The last hawker at our doors -- the newspaper man

Excerpts from '
Oh, for the postman dear!
By Ritvik Chaturvedi/The Hindu

Kevalam Subbu is an old postman in Chennai. Having worked with the
postal department for over four decades, he must have outlived many of
the trees in the city. He obviously cannot cover as many houses as he
used to, but he just doesn't feel it.
He explains it himself- "People
don't write letters as they used to earlier, they now send mails
through the internet." His bag used to be very heavy, but now he does
not even carry one. "A postman these days does not require a bag," he
says "He can fasten whatever five or ten letters he has to the bicycle

The recent years have seen the gradual disappearance of many
professions, which once acquired importance in every society. One such
person who was ubiquitous but is fast disappearing is the postman. The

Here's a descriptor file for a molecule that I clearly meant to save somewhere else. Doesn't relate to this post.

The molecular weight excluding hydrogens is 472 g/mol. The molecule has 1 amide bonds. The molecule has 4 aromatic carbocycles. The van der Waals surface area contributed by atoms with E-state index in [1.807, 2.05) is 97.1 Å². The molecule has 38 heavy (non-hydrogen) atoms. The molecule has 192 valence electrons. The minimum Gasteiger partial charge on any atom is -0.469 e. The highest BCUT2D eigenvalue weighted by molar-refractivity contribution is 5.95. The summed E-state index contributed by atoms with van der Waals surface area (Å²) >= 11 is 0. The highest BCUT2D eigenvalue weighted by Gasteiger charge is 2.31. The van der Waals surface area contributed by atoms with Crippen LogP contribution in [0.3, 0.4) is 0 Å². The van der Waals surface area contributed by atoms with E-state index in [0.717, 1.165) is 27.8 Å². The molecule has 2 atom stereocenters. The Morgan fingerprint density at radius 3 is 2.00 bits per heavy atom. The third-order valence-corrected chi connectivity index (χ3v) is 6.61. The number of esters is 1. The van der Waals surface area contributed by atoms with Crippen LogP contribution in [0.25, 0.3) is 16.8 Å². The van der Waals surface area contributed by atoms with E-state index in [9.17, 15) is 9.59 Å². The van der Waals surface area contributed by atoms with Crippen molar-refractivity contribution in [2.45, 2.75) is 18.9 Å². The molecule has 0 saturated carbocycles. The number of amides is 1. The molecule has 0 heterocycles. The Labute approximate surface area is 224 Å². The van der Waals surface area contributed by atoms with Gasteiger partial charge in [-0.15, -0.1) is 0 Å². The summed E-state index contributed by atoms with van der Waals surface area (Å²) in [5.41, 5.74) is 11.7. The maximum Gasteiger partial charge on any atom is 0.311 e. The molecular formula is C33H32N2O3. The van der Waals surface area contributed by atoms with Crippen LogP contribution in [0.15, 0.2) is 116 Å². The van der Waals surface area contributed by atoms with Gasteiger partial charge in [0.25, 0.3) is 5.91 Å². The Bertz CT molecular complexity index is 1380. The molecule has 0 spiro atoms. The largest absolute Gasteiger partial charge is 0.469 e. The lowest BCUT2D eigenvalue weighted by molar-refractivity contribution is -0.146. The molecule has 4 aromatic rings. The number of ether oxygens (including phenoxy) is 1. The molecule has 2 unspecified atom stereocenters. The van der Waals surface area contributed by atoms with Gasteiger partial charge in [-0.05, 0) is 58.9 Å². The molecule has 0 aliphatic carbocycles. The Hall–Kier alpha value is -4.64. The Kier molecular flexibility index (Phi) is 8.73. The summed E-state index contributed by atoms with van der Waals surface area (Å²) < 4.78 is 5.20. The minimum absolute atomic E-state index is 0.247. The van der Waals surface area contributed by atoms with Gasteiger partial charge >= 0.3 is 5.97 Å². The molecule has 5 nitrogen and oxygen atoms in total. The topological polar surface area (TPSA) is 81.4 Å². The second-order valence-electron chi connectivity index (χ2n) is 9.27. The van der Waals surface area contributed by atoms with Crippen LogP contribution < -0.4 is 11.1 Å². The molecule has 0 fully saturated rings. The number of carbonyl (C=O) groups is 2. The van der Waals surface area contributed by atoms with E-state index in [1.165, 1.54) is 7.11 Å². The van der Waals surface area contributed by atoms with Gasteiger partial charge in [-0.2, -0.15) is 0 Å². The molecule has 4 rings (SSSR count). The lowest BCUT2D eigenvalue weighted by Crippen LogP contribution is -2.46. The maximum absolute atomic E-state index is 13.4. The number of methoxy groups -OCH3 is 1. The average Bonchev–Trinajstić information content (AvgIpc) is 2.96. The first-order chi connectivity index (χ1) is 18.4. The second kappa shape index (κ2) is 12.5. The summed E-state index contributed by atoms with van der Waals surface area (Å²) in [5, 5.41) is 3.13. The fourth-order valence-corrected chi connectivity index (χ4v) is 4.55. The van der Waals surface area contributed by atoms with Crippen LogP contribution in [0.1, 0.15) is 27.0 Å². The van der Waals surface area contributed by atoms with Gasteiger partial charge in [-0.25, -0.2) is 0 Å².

younger generation of the 21st century hardly knows the priceless
value of a hand-written letter. The words and even the feel of the
paper became a part of a person's fond memories and would go on to
become an heirloom.

This gradual disappearance of such professions, not only that of the
postman, is not confined to India. It started a long time ago with the
Industrial Revolution. In the late 18th century, English cartoonist
Rowlandson depicted the trades that had started disappearing rapidly
with the growth of industrial capitalism. In one such caricature,
titled 'The Rattrap Seller', he shows a picture of how perplexed the
residents of London are when a rat-trap peddler knocks on their doors
to sell his wares.

The calls of hawkers, exhorting people to have their cooking vessels,
zippers and suitcases repaired are no longer heard anymore. It's the
software engineer who knocks on our door more often. The hawkers, poor
as they are, silently go unnoticed.

The only hawker who visits our doorsteps nowadays is the newspaperman.
Perhaps, many of us won't even know his face or name, as he visits us
in the early hours, throws the newspaper on our verandah and goes away
without meeting us. The world will move on, supermarkets, malls and
stores will mushroom and we will get all our wares there (perhaps,
even newspapers!). So the next time you see a hawker, do remember to
wave at him with a smile, or sit with him for a chat, even if you
don't buy anything.

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